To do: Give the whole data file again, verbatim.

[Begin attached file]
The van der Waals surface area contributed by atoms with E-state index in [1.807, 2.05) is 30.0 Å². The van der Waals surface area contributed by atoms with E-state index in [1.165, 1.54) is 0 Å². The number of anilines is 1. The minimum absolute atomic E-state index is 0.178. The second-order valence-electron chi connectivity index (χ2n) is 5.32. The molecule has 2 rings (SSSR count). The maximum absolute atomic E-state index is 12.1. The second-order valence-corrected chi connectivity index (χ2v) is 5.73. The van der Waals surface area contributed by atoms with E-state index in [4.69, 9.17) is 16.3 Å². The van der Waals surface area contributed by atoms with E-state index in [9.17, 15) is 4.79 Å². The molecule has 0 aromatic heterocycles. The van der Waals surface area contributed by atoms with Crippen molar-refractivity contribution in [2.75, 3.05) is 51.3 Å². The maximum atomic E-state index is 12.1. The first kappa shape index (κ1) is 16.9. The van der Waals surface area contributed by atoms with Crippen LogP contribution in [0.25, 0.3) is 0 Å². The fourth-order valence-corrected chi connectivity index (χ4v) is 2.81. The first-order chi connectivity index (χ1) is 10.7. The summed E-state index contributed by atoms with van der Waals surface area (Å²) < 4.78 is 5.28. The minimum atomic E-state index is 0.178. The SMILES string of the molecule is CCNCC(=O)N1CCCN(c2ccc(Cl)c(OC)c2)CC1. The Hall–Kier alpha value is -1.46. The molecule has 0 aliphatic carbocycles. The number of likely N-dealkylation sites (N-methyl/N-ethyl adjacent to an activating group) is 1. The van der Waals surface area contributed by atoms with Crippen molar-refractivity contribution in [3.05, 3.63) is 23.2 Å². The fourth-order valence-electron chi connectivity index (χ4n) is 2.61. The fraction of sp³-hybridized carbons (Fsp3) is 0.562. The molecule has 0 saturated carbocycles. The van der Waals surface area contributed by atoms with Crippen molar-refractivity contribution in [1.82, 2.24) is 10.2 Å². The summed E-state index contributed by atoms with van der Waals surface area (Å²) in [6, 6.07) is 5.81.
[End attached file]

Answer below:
The van der Waals surface area contributed by atoms with E-state index in [1.807, 2.05) is 30.0 Å². The van der Waals surface area contributed by atoms with E-state index in [1.165, 1.54) is 0 Å². The number of anilines is 1. The minimum absolute atomic E-state index is 0.178. The second-order valence-electron chi connectivity index (χ2n) is 5.32. The molecule has 2 rings (SSSR count). The maximum absolute atomic E-state index is 12.1. The second-order valence-corrected chi connectivity index (χ2v) is 5.73. The van der Waals surface area contributed by atoms with E-state index in [4.69, 9.17) is 16.3 Å². The van der Waals surface area contributed by atoms with E-state index in [9.17, 15) is 4.79 Å². The molecule has 0 aromatic heterocycles. The van der Waals surface area contributed by atoms with Crippen molar-refractivity contribution in [2.75, 3.05) is 51.3 Å². The maximum atomic E-state index is 12.1. The first kappa shape index (κ1) is 16.9. The van der Waals surface area contributed by atoms with Crippen LogP contribution in [0.25, 0.3) is 0 Å². The fourth-order valence-corrected chi connectivity index (χ4v) is 2.81. The first-order chi connectivity index (χ1) is 10.7. The summed E-state index contributed by atoms with van der Waals surface area (Å²) < 4.78 is 5.28. The minimum atomic E-state index is 0.178. The SMILES string of the molecule is CCNCC(=O)N1CCCN(c2ccc(Cl)c(OC)c2)CC1. The Hall–Kier alpha value is -1.46. The molecule has 0 aliphatic carbocycles. The number of likely N-dealkylation sites (N-methyl/N-ethyl adjacent to an activating group) is 1. The van der Waals surface area contributed by atoms with Crippen molar-refractivity contribution in [3.05, 3.63) is 23.2 Å². The fourth-order valence-electron chi connectivity index (χ4n) is 2.61. The fraction of sp³-hybridized carbons (Fsp3) is 0.562. The molecule has 0 saturated carbocycles. The van der Waals surface area contributed by atoms with Crippen molar-refractivity contribution in [1.82, 2.24) is 10.2 Å². The summed E-state index contributed by atoms with van der Waals surface area (Å²) in [6, 6.07) is 5.81.